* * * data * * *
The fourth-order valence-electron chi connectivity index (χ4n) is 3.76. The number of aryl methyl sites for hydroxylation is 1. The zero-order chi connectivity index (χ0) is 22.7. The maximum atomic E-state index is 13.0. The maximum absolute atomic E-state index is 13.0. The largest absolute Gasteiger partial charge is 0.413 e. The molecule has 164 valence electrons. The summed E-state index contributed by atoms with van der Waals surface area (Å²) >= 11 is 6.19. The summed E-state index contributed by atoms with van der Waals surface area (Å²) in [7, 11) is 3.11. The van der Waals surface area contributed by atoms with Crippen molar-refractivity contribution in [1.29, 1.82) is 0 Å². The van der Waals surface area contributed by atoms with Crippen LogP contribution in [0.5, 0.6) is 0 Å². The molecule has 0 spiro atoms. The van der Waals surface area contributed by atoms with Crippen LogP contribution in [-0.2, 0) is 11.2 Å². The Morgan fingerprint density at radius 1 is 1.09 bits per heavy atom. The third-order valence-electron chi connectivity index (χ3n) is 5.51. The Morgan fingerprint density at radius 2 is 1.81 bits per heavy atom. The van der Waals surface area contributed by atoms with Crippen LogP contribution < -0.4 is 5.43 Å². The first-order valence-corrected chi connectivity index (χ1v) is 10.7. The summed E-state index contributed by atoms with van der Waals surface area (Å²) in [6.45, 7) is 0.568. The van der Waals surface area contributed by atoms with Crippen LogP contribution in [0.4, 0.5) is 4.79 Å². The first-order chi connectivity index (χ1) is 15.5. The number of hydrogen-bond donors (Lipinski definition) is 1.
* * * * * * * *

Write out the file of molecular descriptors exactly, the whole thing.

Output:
The fourth-order valence-electron chi connectivity index (χ4n) is 3.76. The number of aryl methyl sites for hydroxylation is 1. The zero-order chi connectivity index (χ0) is 22.7. The maximum atomic E-state index is 13.0. The maximum absolute atomic E-state index is 13.0. The largest absolute Gasteiger partial charge is 0.413 e. The molecule has 164 valence electrons. The summed E-state index contributed by atoms with van der Waals surface area (Å²) >= 11 is 6.19. The summed E-state index contributed by atoms with van der Waals surface area (Å²) in [7, 11) is 3.11. The van der Waals surface area contributed by atoms with Crippen molar-refractivity contribution in [1.29, 1.82) is 0 Å². The van der Waals surface area contributed by atoms with Crippen LogP contribution in [0.5, 0.6) is 0 Å². The molecule has 0 spiro atoms. The van der Waals surface area contributed by atoms with Crippen LogP contribution in [-0.2, 0) is 11.2 Å². The Morgan fingerprint density at radius 1 is 1.09 bits per heavy atom. The third-order valence-electron chi connectivity index (χ3n) is 5.51. The Morgan fingerprint density at radius 2 is 1.81 bits per heavy atom. The van der Waals surface area contributed by atoms with Crippen LogP contribution < -0.4 is 5.43 Å². The first-order valence-corrected chi connectivity index (χ1v) is 10.7. The summed E-state index contributed by atoms with van der Waals surface area (Å²) in [6.45, 7) is 0.568. The van der Waals surface area contributed by atoms with Crippen LogP contribution in [0.4, 0.5) is 4.79 Å². The first-order chi connectivity index (χ1) is 15.5. The number of hydrogen-bond donors (Lipinski definition) is 1.